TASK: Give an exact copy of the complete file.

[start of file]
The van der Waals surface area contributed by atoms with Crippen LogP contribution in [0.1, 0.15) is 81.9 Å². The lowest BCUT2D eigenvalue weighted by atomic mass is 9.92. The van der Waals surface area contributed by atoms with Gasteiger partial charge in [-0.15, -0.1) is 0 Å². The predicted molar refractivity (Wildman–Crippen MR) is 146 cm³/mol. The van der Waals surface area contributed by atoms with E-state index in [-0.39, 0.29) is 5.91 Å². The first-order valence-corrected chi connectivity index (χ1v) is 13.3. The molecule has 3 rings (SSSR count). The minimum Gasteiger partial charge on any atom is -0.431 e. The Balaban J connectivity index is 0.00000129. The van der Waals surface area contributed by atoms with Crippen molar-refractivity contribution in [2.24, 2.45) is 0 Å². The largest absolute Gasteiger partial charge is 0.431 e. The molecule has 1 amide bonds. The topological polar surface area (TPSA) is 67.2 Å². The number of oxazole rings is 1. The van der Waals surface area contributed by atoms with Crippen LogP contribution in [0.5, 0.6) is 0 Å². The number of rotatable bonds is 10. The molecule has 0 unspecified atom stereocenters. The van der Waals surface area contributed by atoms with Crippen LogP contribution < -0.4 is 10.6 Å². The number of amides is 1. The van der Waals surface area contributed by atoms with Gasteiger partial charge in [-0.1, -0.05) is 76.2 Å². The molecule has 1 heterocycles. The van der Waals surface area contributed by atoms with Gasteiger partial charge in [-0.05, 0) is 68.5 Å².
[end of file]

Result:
The van der Waals surface area contributed by atoms with Crippen LogP contribution in [0.1, 0.15) is 81.9 Å². The lowest BCUT2D eigenvalue weighted by atomic mass is 9.92. The van der Waals surface area contributed by atoms with Gasteiger partial charge in [-0.15, -0.1) is 0 Å². The predicted molar refractivity (Wildman–Crippen MR) is 146 cm³/mol. The van der Waals surface area contributed by atoms with E-state index in [-0.39, 0.29) is 5.91 Å². The first-order valence-corrected chi connectivity index (χ1v) is 13.3. The molecule has 3 rings (SSSR count). The minimum Gasteiger partial charge on any atom is -0.431 e. The Balaban J connectivity index is 0.00000129. The van der Waals surface area contributed by atoms with Crippen molar-refractivity contribution in [2.24, 2.45) is 0 Å². The largest absolute Gasteiger partial charge is 0.431 e. The molecule has 1 amide bonds. The topological polar surface area (TPSA) is 67.2 Å². The number of oxazole rings is 1. The van der Waals surface area contributed by atoms with Crippen LogP contribution in [0.5, 0.6) is 0 Å². The number of rotatable bonds is 10. The molecule has 0 unspecified atom stereocenters. The van der Waals surface area contributed by atoms with Crippen LogP contribution < -0.4 is 10.6 Å². The number of amides is 1. The van der Waals surface area contributed by atoms with Gasteiger partial charge in [-0.1, -0.05) is 76.2 Å². The molecule has 1 heterocycles. The van der Waals surface area contributed by atoms with Gasteiger partial charge in [-0.05, 0) is 68.5 Å².